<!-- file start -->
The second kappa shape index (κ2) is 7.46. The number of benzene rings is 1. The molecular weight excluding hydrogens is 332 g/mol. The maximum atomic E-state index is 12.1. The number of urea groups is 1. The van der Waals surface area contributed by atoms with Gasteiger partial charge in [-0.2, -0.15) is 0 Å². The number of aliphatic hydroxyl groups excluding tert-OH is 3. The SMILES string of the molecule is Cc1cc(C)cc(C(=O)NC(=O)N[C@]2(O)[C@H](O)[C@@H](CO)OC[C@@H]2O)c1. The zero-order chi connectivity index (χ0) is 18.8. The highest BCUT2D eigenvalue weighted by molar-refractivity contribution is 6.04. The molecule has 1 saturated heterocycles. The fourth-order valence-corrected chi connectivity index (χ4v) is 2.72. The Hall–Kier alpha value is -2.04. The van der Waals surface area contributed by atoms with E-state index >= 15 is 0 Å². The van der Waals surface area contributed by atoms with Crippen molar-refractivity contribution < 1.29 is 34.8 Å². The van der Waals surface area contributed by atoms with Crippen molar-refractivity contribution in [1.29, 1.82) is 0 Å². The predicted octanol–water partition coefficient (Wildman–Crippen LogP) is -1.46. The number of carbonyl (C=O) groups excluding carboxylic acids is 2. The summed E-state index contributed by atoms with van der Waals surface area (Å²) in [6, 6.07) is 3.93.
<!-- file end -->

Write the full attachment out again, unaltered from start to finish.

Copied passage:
The second kappa shape index (κ2) is 7.46. The number of benzene rings is 1. The molecular weight excluding hydrogens is 332 g/mol. The maximum atomic E-state index is 12.1. The number of urea groups is 1. The van der Waals surface area contributed by atoms with Gasteiger partial charge in [-0.2, -0.15) is 0 Å². The number of aliphatic hydroxyl groups excluding tert-OH is 3. The SMILES string of the molecule is Cc1cc(C)cc(C(=O)NC(=O)N[C@]2(O)[C@H](O)[C@@H](CO)OC[C@@H]2O)c1. The zero-order chi connectivity index (χ0) is 18.8. The highest BCUT2D eigenvalue weighted by molar-refractivity contribution is 6.04. The molecule has 1 saturated heterocycles. The fourth-order valence-corrected chi connectivity index (χ4v) is 2.72. The Hall–Kier alpha value is -2.04. The van der Waals surface area contributed by atoms with E-state index >= 15 is 0 Å². The van der Waals surface area contributed by atoms with Crippen molar-refractivity contribution < 1.29 is 34.8 Å². The van der Waals surface area contributed by atoms with Crippen molar-refractivity contribution in [1.29, 1.82) is 0 Å². The predicted octanol–water partition coefficient (Wildman–Crippen LogP) is -1.46. The number of carbonyl (C=O) groups excluding carboxylic acids is 2. The summed E-state index contributed by atoms with van der Waals surface area (Å²) in [6, 6.07) is 3.93.